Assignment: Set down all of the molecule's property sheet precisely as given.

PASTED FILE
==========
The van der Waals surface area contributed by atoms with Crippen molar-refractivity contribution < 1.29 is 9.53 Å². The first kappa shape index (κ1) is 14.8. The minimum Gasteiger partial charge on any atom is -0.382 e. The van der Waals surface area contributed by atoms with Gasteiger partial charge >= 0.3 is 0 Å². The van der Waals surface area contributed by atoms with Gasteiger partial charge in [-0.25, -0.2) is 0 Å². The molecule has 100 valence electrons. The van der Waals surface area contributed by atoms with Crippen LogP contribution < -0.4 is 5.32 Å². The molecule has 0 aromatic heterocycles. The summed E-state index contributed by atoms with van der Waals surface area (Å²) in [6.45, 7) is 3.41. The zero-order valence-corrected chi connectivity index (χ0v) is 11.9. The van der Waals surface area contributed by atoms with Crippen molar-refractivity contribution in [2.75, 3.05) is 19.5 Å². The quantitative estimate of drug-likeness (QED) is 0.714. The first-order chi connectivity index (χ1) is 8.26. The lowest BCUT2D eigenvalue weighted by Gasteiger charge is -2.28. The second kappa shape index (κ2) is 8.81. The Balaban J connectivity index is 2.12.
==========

The van der Waals surface area contributed by atoms with Crippen molar-refractivity contribution < 1.29 is 9.53 Å². The first kappa shape index (κ1) is 14.8. The minimum Gasteiger partial charge on any atom is -0.382 e. The van der Waals surface area contributed by atoms with Gasteiger partial charge >= 0.3 is 0 Å². The van der Waals surface area contributed by atoms with Gasteiger partial charge in [-0.25, -0.2) is 0 Å². The molecule has 100 valence electrons. The van der Waals surface area contributed by atoms with Crippen LogP contribution < -0.4 is 5.32 Å². The molecule has 0 aromatic heterocycles. The summed E-state index contributed by atoms with van der Waals surface area (Å²) in [6.45, 7) is 3.41. The zero-order valence-corrected chi connectivity index (χ0v) is 11.9. The van der Waals surface area contributed by atoms with Crippen molar-refractivity contribution in [2.75, 3.05) is 19.5 Å². The quantitative estimate of drug-likeness (QED) is 0.714. The first-order chi connectivity index (χ1) is 8.26. The lowest BCUT2D eigenvalue weighted by Gasteiger charge is -2.28. The second kappa shape index (κ2) is 8.81. The Balaban J connectivity index is 2.12.